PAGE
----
In Wisconsin, the valuation opinions of two experts were deemed not credible for a business caught up in a marital dissolution. In this case, the husband was the out-spouse arguing for a high value of the wife’s business (Dr. Paul’s brand of herbal products for treating livestock).
Both experts rejected: The wife had bought the business from her parents one year prior to the divorce filing (no gift involved). The purchase price was $500,000 (100% financed by a note from the parents), and she also borrowed $57,920 from them shortly after for working capital. The circuit court rejected the valuation opinions of the experts on both sides and found that the best measure of value was the purchase price/loan plus the working capital loan less any remaining principal at the time of trial, for a net value of $45,230.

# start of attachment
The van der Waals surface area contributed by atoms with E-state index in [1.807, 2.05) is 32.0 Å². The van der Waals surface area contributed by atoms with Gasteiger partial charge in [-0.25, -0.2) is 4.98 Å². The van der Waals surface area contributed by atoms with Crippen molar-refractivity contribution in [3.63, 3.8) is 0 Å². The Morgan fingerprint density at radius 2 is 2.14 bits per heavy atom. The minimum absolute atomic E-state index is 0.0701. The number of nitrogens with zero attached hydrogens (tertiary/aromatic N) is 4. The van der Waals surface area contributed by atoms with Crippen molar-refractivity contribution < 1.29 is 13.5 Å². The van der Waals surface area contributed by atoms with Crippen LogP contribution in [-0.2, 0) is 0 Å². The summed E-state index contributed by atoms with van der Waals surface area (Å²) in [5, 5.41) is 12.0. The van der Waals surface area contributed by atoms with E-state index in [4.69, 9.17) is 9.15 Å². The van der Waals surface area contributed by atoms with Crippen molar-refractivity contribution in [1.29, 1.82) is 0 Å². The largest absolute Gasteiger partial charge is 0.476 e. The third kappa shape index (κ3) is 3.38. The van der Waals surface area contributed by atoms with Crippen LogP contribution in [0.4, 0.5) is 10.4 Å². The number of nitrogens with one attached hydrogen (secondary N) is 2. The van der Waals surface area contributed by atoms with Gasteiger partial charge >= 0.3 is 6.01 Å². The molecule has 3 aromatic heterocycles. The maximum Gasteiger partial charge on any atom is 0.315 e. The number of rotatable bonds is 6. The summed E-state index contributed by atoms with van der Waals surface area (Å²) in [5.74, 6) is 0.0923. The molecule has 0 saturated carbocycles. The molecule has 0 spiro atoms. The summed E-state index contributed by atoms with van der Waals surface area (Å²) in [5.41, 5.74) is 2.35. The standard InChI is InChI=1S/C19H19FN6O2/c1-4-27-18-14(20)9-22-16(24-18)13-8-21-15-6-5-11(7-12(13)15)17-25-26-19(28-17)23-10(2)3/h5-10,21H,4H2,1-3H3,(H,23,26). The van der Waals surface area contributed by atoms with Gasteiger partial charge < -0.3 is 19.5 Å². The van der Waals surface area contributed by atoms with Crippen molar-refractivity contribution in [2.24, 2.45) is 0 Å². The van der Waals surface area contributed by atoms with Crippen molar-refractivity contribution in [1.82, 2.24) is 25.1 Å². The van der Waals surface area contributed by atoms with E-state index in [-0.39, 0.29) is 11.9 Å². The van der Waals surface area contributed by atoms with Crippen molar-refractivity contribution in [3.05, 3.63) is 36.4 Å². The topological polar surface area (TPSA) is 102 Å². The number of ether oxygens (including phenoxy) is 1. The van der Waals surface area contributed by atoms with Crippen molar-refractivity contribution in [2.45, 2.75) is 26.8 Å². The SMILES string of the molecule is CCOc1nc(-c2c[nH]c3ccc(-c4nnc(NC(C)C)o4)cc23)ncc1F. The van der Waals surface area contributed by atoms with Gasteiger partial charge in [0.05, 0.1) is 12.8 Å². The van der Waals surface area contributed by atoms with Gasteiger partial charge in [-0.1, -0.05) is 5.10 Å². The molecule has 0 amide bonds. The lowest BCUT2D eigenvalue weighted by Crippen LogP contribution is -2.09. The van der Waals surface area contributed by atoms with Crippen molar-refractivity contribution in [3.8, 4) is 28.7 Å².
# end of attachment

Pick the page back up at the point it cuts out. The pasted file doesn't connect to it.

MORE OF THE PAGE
One of the husband’s arguments was that the purchase price was not fair market value because it was not at arm’s length. While the court agreed the transaction was not arm’s length, it was the best indicator of value especially since neither expert’s valuation of the business made “logical sense.” The husband appealed, but the appellate court upheld the circuit court’s decision.
The case is Dettloff-Meyer v. Meyer, 2022 Wisc. App. LEXIS 205, and a case analysis and full opinion are available on the BVLaw platform.
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